Your showing how many hours you have spent in the seat of a broom truck! And under one.

All of "Toms" suggestions are on the money! The two most important parts of a broom sweeper is the elevator and the mian broom. If either of these two units are out of adjustment it will effect the other.

Tom_in_CA
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Hi Karl

Postby Tom_in_CA » Thu May 10, 2007 12:44 pm

Karl, it's the "school of hard knocks" haha :oops: Get yelled at enough times, replaced enough times by your competitor, and wonder if you'll pay for your equipment, and...... that becomes the mother of invention :shock: Also pestering the snot out of those who have been in it a long time before you, for tips.

I find that dealers to municipalities don't know as much as private contractors, and dealers to private contractors. The reason is, that cities just go down the curb line picking up leaves and easy stuff. If their sweeper picks up bad, no biggee. They can just repeat it, or tell the resident "tough luck!" I see our cities sweepers constantly out of adjustment, but they could care less. But private contractors frequently have LOTS of money, risk, and pride on the line. If you are holding up a tack-oil truck, with a crew of 20 paving guys, all looking at you to hurry up, you don't have any leeway for a sweeper that's not picking up.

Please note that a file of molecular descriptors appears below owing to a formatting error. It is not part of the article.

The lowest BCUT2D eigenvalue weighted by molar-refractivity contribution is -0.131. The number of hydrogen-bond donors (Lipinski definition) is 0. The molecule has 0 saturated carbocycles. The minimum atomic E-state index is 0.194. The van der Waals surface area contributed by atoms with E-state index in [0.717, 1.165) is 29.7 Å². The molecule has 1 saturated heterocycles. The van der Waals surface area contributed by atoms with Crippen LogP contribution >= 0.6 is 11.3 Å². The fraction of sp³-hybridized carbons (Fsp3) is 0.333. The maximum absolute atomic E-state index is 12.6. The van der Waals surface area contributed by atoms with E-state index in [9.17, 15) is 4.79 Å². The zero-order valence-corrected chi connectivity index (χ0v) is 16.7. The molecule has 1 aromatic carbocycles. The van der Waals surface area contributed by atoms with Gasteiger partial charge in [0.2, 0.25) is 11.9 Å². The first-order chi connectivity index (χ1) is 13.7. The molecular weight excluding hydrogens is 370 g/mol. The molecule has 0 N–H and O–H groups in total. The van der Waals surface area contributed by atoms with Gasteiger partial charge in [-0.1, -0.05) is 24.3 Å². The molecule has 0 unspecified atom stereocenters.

TheRoadCleaners
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Re: Why do street sweepers leave trails?

Postby TheRoadCleaners » Wed Apr 18, 2012 3:45 am

Hey Patriot!!!
I totally agree with you. and i really like your reply.
____________________________
Mississauga Street Sweeping

kenedy
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Re: Why do street sweepers leave trails?

Postby kenedy » Wed Oct 11, 2017 11:37 pm

I have no idea about that.
Graduated from Soran University with First Class Degree with Honours in Computer Science.